Ramblings on healthcare, medical education, and life with a spinal cord injury
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Exercising the Brain

One of the things I was always proud of when I was younger was the ability to adapt and pick up new things very quickly. Technology, theories, processes – whatever it was. I saw people generations older than me, and they had such difficulty with things like programming a VCR, or using a computer, or even a microwave. I chalked it up to a technology-related phenomenon, and ascribed it simply to the difference between growing up in very different ages.

Then as I got a little older, I found I had less patience for certain things. Things that, as a teenaged idealist, I would have gladly done the very long, very complicated way – because it was the “true” way to do something the way I wanted, rather than the shorter, quicker way that pretty much got me to the same endpoint. (For the geeks out there, compare using Gentoo and building everything from scratch, spending hours alone on something like glibc, compared to using a package management system and having things installed in seconds.)

I’ve often wondered whether or not differences between younger and older are generational, or are simply a function of changing brain activity over time. It’s made me worry that I too may someday succumb to those changes, although I always tell myself it’ll never happen. This thought process was again triggered this morning when I heard an older person (probably late 60s-early 70s) saying that he can’t be bothered to figure out technological devices anymore, and instead depends on a family member.

Are those differences a function of people having less patience for tasks that are (seemingly unnecessarily) overly-complex? Or are they a function of changes in brain function over time? And if they are related to changes in brain functioning, what can we do to prevent it? Is it related to the tendency to learn less as people age?

The brain, like many other things, falls under the “use it or lose it” umbrella. In my first year of medical school, a Ph.D. neuroscience researcher told me that, through his own studies, he found that newly-formed synapses can begin to degenerate if they are unused for only a few weeks. Now, this was relating to neuroplasticity and in the context of me forming new synapses by exercising. However during brain development and maturation (the so-called “critical period“), we form tons of new synapses. And during that time, if we are not actively using them, they degrade.

So how does that relate to age-related decline? Are we losing synapses, critical to thinking, if we don’t actively exercise the brain by continuing to think critically and learn? My instinct has always been that, yes, we do. And that the best way to ensure the brain continues to function at its highest possible levels is to never stop learning, and never stop thinking critically. And every time I think that, it makes me even happier that I’m in a field where my job will involve learning and critical analysis until the day I die. Or quit. Although I’m not sure which I expect to happen first. I’ve also wondered if this is all true, does it mean these age-related changes tend to be less pronounced in people who spend their lives in academic professions?

Today I did a little research on the matter, and came across an interesting article from JAMA, entitled “Neurobiological Changes in the Hippocampus During Normative Aging.” The hippocampus is critical to things like memory, especially spatial memory, and is often a focus of study with respect to aging. The study goes on to state that there is neither a great loss in the number of neurons in the brain associated with aging, nor is there a loss in the biological function of those neurons. What does change, quite significantly, is the synaptic relationships. In one region, a 24% reduction in the number of synapses was observed in older brains compared to younger, which correlated to a concomitant decrease in measured electromagnetic fields in the brains. There is some attempted compensation by the synaptic potentials being larger, but it doesn’t seem to be enough to make up for the losses.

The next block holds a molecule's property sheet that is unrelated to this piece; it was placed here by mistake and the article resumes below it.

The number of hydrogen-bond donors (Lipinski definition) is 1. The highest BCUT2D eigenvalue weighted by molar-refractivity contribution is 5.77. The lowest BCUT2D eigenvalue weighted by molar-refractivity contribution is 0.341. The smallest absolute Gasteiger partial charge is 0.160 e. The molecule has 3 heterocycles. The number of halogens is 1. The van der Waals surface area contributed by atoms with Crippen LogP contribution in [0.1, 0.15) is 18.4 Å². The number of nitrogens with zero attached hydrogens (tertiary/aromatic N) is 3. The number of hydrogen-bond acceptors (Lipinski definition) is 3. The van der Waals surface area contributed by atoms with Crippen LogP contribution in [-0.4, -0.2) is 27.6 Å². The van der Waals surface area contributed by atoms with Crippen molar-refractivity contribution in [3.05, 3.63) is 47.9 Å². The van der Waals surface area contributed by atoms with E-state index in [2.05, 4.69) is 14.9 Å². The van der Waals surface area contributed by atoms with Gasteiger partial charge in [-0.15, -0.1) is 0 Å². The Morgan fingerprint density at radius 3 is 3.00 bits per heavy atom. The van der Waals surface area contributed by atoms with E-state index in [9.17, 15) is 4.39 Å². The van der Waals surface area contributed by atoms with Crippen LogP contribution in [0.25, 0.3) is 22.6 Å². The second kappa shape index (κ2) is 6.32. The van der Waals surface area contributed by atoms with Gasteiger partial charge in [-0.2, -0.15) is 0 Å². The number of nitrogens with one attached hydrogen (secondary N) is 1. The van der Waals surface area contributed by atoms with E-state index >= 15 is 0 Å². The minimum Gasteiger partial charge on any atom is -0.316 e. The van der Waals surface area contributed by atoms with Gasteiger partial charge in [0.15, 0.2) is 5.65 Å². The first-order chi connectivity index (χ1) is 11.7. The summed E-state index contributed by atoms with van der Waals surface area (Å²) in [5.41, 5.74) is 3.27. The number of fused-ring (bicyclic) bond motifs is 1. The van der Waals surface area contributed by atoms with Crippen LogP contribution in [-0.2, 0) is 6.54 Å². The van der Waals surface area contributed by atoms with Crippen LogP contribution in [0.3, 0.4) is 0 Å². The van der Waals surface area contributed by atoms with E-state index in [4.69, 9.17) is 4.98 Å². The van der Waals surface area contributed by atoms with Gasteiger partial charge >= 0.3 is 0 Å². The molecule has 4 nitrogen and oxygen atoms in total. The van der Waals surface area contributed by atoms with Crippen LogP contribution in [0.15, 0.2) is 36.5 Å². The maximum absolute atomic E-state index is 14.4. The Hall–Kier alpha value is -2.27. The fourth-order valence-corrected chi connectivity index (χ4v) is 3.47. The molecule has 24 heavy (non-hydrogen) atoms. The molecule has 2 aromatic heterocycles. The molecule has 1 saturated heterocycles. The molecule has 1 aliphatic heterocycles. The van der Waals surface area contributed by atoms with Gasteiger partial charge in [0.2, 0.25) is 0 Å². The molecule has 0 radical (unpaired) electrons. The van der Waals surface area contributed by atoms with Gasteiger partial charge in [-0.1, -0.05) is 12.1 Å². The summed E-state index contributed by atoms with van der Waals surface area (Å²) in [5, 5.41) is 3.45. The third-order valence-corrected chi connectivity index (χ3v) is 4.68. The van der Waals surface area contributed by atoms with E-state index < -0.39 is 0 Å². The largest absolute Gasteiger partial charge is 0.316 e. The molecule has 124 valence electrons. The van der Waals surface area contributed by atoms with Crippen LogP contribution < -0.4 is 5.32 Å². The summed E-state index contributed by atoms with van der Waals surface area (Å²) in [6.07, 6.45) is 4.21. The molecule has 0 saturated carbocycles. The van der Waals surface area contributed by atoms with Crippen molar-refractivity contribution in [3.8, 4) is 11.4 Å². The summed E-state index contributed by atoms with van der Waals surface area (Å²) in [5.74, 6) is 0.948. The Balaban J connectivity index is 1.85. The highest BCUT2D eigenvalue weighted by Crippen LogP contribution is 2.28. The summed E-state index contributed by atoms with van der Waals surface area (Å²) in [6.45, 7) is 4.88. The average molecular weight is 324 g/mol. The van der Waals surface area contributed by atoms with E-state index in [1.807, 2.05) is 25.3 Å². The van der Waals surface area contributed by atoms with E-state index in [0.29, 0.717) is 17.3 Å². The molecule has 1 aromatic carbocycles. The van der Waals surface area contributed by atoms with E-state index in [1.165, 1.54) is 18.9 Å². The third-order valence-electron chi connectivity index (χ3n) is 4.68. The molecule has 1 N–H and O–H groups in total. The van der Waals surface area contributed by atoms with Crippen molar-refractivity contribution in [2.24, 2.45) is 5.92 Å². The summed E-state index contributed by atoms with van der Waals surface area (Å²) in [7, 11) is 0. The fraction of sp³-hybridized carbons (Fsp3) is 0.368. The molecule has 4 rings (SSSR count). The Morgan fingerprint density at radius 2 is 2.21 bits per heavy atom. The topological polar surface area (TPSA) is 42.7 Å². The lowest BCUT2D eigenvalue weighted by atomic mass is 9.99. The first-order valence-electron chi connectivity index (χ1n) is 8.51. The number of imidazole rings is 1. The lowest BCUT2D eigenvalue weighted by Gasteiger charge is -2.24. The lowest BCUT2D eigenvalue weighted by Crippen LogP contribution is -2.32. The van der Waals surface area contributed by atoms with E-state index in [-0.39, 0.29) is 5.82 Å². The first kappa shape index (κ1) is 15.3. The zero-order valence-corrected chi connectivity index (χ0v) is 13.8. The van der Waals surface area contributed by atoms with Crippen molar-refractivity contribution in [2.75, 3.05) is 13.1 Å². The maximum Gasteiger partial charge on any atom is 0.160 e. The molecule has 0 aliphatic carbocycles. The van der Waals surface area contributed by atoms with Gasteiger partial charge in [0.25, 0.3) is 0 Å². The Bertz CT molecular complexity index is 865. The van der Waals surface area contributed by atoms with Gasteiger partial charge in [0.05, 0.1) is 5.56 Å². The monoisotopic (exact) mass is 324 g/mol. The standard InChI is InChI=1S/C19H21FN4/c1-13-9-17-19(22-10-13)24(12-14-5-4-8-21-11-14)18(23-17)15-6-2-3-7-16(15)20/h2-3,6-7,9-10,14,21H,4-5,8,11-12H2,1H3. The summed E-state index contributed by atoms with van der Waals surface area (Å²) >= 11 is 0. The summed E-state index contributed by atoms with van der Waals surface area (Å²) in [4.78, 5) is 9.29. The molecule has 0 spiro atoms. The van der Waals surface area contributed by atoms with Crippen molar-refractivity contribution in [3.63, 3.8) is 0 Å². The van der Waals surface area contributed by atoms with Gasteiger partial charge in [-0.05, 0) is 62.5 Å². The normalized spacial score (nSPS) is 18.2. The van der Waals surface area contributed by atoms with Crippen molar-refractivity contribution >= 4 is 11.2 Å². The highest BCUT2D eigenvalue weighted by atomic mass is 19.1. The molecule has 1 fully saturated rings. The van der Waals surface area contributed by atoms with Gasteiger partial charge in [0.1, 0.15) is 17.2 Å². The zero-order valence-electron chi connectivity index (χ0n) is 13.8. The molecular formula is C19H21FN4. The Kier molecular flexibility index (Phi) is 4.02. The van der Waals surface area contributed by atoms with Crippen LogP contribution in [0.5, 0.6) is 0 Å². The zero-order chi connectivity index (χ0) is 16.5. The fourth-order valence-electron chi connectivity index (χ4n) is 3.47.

So the number of synapses declines, so what? Can we stop it? Do we really lose it if we don’t use it? It turns out, studies have shown that synapses are strengthened by repeated use, a process we now refer to as long-term potentiation, which has separate phases: induction, and early and late maintenance. LTP does change with age, decaying faster in the older brain, and those changes appear to be more pronounced in cases where it is used less. So it does become more difficult as the brain ages to form new memories, and it becomes easier to forget things. And that becomes even more significant when we don’t use our brains as much.

But that’s just a tiny point in a much bigger discussion, and certainly one can’t abstract synaptic changes in one specific region of the brain to the entire organ. But it’s nonetheless fascinating. People who become stagnant in other areas of life, progress on a weightlifting or exercise routine for example, often tout changing things up as a way to get past a plateau. Challenge oneself, the theory goes, and you force your body to grow and adapt to something new, rather than depending on muscle memory. If you get bored on your routine commute, you might change things up and go a different way.  You see new scenery and aren’t as much on auto-pilot.

Why not the same with the brain?

Challenge yourself to read about, learn about, think about, or try something new. Make it a habit. You might find that you even get better at doing the things that are at this point routine.

That’s what I’ll be doing to help ensure this gelatinous mess inside my skull keeps working to the best of its abilities. Or at least, the ones I’ve still got left.

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